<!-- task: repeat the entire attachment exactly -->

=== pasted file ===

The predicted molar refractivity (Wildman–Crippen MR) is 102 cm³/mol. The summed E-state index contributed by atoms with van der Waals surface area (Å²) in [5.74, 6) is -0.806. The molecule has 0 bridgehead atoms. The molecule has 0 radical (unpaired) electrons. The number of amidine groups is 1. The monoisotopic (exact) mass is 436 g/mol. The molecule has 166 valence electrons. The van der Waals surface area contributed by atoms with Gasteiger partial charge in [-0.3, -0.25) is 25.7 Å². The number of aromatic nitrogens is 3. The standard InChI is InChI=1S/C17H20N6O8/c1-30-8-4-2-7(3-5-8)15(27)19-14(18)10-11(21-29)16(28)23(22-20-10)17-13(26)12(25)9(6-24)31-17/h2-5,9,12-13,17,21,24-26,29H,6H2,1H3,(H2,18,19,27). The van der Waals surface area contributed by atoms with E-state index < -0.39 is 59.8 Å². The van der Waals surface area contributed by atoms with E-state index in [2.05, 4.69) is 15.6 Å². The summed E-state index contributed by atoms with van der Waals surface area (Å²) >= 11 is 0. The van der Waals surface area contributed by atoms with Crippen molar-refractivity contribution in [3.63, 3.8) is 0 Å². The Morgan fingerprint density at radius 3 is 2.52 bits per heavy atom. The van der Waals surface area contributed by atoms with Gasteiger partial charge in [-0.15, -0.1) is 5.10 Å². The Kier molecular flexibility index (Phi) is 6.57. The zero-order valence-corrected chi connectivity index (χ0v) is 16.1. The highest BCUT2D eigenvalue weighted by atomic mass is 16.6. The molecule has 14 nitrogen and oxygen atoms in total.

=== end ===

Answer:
The predicted molar refractivity (Wildman–Crippen MR) is 102 cm³/mol. The summed E-state index contributed by atoms with van der Waals surface area (Å²) in [5.74, 6) is -0.806. The molecule has 0 bridgehead atoms. The molecule has 0 radical (unpaired) electrons. The number of amidine groups is 1. The monoisotopic (exact) mass is 436 g/mol. The molecule has 166 valence electrons. The van der Waals surface area contributed by atoms with Gasteiger partial charge in [-0.3, -0.25) is 25.7 Å². The number of aromatic nitrogens is 3. The standard InChI is InChI=1S/C17H20N6O8/c1-30-8-4-2-7(3-5-8)15(27)19-14(18)10-11(21-29)16(28)23(22-20-10)17-13(26)12(25)9(6-24)31-17/h2-5,9,12-13,17,21,24-26,29H,6H2,1H3,(H2,18,19,27). The van der Waals surface area contributed by atoms with E-state index < -0.39 is 59.8 Å². The van der Waals surface area contributed by atoms with E-state index in [2.05, 4.69) is 15.6 Å². The summed E-state index contributed by atoms with van der Waals surface area (Å²) >= 11 is 0. The van der Waals surface area contributed by atoms with Crippen molar-refractivity contribution in [3.63, 3.8) is 0 Å². The Morgan fingerprint density at radius 3 is 2.52 bits per heavy atom. The van der Waals surface area contributed by atoms with Gasteiger partial charge in [-0.15, -0.1) is 5.10 Å². The Kier molecular flexibility index (Phi) is 6.57. The zero-order valence-corrected chi connectivity index (χ0v) is 16.1. The highest BCUT2D eigenvalue weighted by atomic mass is 16.6. The molecule has 14 nitrogen and oxygen atoms in total.